Sushil Kumar's Blog

straight from my heart and soul

Archive for the category “For the sake of book-lovers”

Bharti Bhawan Library

It’s my 100th post, so I have to write about my first love… er love for books.

I owe my reading habit to Allahabad’s ‘Bharti-Bhawan Library’ which was once a hub for freedom fighters. Next month I will go to Allahabad and click few pics and will add to this post. Bharti-Bhawan Library is small but beautiful library now situated amidst busy market of Loknath, Chowk where I read loads of gems of Indian literature two decades back.

To enter this library you have to tread your way on bull’s shit (not bullshit), I fondly remember that I had to stand my bicycle on heap of bull’s shits for months. And yes, bulls and cows are treated as very sacred animals in Hindu mythology and even calling them animal is sometimes blasphemous, so that is not a big issue.

It is the place where I got acquainted with the literary world of Sharad Chandra Chattopadhyay (it’s really amusing that I typed his name minus any mistake) and his novella Parinita, Kabir and his vast words which I found nowhere, Sharad Joshi and his Jeep par Sawar Illian (Leeches riding the Jeep), Harisankar Parsai’s satires, thought provoking articles of Taslima Nasreen and Osho.

This library has huge collection of rare manuscripts and neatly preserved Sanskrit-Hindi-Urdu books, it was established in 1889 by the joint efforts of Pandit Madan Mohan Malviya and Mr. Bal Krishna Bhatt.

You can get a glimpse of this library in the beautiful poetry by Arvind Krishna Mehrotra from the book: Both Sides of the Sky, published by National Book Trust and edited by Eunice de Souza –

“Bharati Bhavan Library, Chowk, Allahabad”

A day in 1923.
The reading room is full.
In pin-drop silence,
Accountants, homoeopaths,
Petty shopkeepers, students, clerks
Turn the pages
Of the morning papers.
At the issuing desk,
Some are borrowing books:
A detective novel in Urdu
In two volumes;
A free translation
Of a poem by Goldsmith
Printed in Etawah,
Titled Yogi Arthur.

The books
Are still on the shelves,
Their pages brittle
And spines missing.
New readers occupy the chairs,
Turning the pages
Of the morning papers.
Turning pages too,
But of dusty records
In a back room,
Is a researcher from Cambridge, England.
It’s her second visit,
And everyone here knows her.
She’s looking at Indian reading habits
In the colonial period.

Outside,
On the pavement,
Is a thriving vegetable market.
Amidst the stalls,
A knife-grinder sets up
His portable establishment
And opens for business.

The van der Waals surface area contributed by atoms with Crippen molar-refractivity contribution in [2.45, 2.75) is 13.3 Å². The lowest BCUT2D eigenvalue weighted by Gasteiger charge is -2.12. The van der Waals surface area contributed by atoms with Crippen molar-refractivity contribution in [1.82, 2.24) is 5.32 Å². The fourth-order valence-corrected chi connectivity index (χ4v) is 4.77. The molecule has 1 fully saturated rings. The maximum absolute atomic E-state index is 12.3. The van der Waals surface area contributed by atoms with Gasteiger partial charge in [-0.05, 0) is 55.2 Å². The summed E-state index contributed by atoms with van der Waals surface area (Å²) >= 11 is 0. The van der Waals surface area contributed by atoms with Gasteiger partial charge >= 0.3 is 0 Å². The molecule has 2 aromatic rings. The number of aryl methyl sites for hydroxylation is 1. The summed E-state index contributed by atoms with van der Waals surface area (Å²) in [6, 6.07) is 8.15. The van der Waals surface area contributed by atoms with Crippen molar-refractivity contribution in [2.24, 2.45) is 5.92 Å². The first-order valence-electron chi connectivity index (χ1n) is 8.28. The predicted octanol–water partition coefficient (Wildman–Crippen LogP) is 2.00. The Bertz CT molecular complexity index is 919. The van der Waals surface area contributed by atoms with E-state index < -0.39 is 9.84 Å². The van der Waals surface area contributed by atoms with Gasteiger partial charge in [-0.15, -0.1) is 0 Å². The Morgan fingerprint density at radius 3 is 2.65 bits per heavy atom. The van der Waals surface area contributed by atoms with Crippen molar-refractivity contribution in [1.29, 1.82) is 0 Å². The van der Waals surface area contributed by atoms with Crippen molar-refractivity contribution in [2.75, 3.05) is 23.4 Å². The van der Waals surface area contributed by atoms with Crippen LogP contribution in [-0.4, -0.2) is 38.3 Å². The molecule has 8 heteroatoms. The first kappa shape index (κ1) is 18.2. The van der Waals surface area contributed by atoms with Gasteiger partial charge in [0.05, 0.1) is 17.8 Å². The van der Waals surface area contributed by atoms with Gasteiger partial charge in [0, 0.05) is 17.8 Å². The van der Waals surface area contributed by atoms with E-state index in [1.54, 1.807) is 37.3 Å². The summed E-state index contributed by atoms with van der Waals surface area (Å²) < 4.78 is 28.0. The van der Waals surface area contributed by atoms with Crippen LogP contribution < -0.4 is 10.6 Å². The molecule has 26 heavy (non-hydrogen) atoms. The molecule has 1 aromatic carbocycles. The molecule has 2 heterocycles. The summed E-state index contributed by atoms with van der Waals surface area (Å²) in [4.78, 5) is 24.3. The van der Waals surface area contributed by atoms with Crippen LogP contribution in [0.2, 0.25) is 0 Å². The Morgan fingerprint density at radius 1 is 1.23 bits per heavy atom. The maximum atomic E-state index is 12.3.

Advertisements

Delhi Book Fair 2012

In my childhood days of small town Allahabad, I was delighted in awe to watch news on Doordarshan about Delhi’s Book Fair. Those days even boring news were so colourful in B&W television. So, friends Delhi’s Pragati Maidan which is managed by ITPO – India Trade Promotion Organisation holds book fair of many kinds. Most popular are ‘World Book Fair’ which is biannual during February – March every next year and ‘Delhi Book Fair’ every year in the month of September, promoted by National Book Trust. Besides these two book fairs, Bengali book lovers organize Bengali book fair in West Bengal pavilion of Pragati Maidan.


Sahitya Akademi’s stall







Rajpal and Sons stall


Moti Lal Banarasi Das’s stall







Al Hasanat Books (Pvt.) Ltd.


Bhartiya Jnanpith




Gautam Book Centre’s stall





I want to add that most of the upper-caste people hate Dr. Ambedar and have a prerogative and prejudiced opinion that he was father of reservation in India. But that is not the truth, although he was not interested in upliftment of Hindu religion and he embraced Buddhism in his later life. He has done more good than Swami Vivekananda and Raja Ram Mohan Roy for annihilating caste hierarchy and renaissance of Hinduism. It is written in Bhagvad Gita that Varna-Ashram is created on the basis of ‘Guna-Karma-Vibhag’ means property; work and distribution of work but vested interest had turned it as most heinous system of caste and class found in any civilization. Now we see that a boy born in Brahmin family becomes a Brahmin by birth but not by his deeds.

Vani Prakashan’s stall












Hind Pocket Books stall












National Book Trust’s stall

Gita Press Gorakhpur’s Stall

Kitab Ghar Prakashan








Uday Prakash – 21st century’s Prem Chand



Sandeep Publisher & Distributor






Charles Dickens, the undisputed king of story teller of all time.


Bapu – the ultimate darling of book lovers.

In this book fair, I have keenly observed that two Mahatmas (noble person) – Mahatma Buddha and Mahatma Gandhi have emerged as triumphant in the category of all-time favourite authors. It is a victory of non-violence, compassion and truth. It proves that book lovers have special feelings for the heroes who have changed the path of History. If you visit to any book stall, then you find Bapu attracting you with his witty smile. And Buddha was most enlightened person who walked in this world. He never claimed to be a God or messenger of God. He was just a teacher who showed right path to the truth seekers. No doubt, books on the teachings of Buddha are still selling like hot-cakes. But these person were not story tellers or novelist, how they are inspiring whole world is a surprising puzzle. These great souls had no artificiality in their thoughts. They did what they preached. That’s the reason why they are real Mahatmas!

My prized possession.

Though I don’t know what the literal meaning of secularism is and I don’t know either what a secular person is. But I got books from three different religions – Hinduism, Islam and Buddhism. In last book fair of February, I got bundles of books on and of Bible.